But it’s worth remembering that hundreds of Muslim civilians who are no less innocent than those who were killed yesterday have been murdered across the world in the last few months by Islamic State and by other so-called jihadist groups. They include the 30 wedding guests blown up in a suicide bomb attack in Tikrit on 11 March; the bomb attack in Lahore in February that killed 30 protesting pharmacists and wounded more than 100; the car bomb that killed more than 30 people in a Mogadishu market on 19 Feb; the Istanbul nightclub massacre on 1 January: the multiple car bombings in Sadr City in Baghdad that killed 56 people and wounded more than 100
This is only the most cursory sample. Look back on the seventeen years since George Bush launched his war against evil, and you will see again and again that Muslims have been killed in far greater numbers than non-Muslims by the groups that the forces of civilisation are supposedly fighting.
No one can be surprised that an attack like the one that took place yesterday should dominate the front pages. But we ought to wonder why even bloodier acts of mass murder carried out by the same franchises in Afghanistan, Iraq, Pakistan or Somalia receive little no coverage at all, no calls for international solidarity, no facebook memes or twitter hashtags, no lofty rhetoric about freedom and democracy and shared values – and above all no first person plural.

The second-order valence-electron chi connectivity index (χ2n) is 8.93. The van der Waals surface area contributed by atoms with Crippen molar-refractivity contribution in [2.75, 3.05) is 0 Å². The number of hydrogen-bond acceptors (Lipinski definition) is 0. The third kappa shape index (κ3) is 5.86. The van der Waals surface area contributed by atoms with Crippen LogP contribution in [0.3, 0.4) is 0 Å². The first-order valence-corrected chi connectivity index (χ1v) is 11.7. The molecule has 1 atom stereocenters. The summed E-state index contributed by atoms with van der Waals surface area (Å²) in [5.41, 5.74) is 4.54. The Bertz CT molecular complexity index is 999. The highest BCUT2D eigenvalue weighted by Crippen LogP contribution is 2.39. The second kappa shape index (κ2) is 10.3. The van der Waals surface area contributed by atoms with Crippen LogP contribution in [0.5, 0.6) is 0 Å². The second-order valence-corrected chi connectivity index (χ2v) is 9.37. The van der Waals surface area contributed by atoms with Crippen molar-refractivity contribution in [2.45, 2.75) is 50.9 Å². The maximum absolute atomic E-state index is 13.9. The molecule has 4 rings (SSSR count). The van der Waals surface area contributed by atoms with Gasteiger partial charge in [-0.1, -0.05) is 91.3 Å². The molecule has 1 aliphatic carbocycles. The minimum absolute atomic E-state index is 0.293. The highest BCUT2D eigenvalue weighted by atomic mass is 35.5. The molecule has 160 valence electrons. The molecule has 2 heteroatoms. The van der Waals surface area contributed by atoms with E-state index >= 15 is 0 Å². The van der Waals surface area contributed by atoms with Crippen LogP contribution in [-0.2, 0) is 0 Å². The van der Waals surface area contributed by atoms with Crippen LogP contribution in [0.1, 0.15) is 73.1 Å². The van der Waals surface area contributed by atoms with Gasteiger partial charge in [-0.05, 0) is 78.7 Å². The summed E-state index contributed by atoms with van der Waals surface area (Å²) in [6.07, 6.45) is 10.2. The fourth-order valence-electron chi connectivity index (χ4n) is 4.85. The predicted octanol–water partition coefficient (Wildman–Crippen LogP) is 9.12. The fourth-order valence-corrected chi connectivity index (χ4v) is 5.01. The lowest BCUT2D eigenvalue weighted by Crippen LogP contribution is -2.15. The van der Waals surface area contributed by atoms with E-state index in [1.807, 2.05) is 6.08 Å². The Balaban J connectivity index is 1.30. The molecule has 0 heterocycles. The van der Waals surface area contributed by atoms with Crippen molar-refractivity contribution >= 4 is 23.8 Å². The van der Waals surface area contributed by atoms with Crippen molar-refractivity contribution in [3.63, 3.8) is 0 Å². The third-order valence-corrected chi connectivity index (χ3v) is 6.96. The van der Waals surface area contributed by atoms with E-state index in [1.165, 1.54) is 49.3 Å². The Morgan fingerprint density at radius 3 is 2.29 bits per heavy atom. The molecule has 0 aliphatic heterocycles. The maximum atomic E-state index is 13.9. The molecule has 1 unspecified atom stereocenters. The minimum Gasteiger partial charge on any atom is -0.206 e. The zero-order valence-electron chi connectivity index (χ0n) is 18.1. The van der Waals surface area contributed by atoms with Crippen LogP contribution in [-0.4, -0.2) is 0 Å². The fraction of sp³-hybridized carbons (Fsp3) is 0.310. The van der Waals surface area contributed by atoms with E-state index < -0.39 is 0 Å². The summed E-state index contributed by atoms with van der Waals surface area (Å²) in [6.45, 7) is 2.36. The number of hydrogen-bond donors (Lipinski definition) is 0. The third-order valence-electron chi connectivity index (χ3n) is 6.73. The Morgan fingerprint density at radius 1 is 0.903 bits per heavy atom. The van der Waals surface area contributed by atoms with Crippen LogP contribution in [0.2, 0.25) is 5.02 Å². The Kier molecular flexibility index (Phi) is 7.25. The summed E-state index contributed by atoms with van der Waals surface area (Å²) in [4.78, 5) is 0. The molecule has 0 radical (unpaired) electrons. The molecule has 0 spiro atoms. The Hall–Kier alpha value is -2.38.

On one level it’s inevitable that British society should pay more attention to an attack carried out here than it does to acts of violence that take place in what Neville Chamberlain once referred to as ‘faraway countries about which we know nothing’. But something else is at stake here in a media-saturated world in which ‘faraway’ no longer means what it used to.
It’s difficult to avoid the conclusion that ‘we’ don’t actually care that much about these Muslim victims because they aren’t included in our definition of the first person plural or because such victims don’t fit into the ‘civilisation versus barbarism’ paradigm. Or maybe it’s because they die in countries where we somehow expect people to die violently, so it somehow makes their deaths seem normal and routine, whereas ours are always an anomalous intrusion into normality.
But if the first person plural that politicians invariably evoke on occasions like this refers to humanity as a whole, then it must include those other victims who don’t feature in the ‘them’ and ‘us’ narratives. Because if there is a ‘war’ going on isn’t between Muslims and ‘us’, but between violent Islamist bigots that are as much a danger to their fellow-Muslims as they are to ‘us’. Over the next few days ‘our’ bigots like Trump, Farage, and Melanie Phillips will undoubtedly come swimming through the dank swamp that Lennon and Katie Hopkins already inhabit, and use yesterday’s murders to stir up hatred.
In these circumstances it’s worth remembering that a motorcyclist called Ismail Hassan only narrowly avoided being killed on Westminster Bridge. I have no idea if he was a Muslim, but whoever was driving that car towards him clearly didn’t care if he was or wasn’t. Like his fellow-murderers in Brussels, Nice, Baghdad or Quetta he was prepared to kill anyone who got in his way, whatever their age, gender, nationality, religion or skin colour.
We need to hold onto that simple recognition, not only because we should not divide the world into worthy and unworthy victims, but because we cannot allow the bigots to use yesterday’s atrocity for their own ends and whip up precisely the kind of hatred that its perpetrators undoubtedly seek.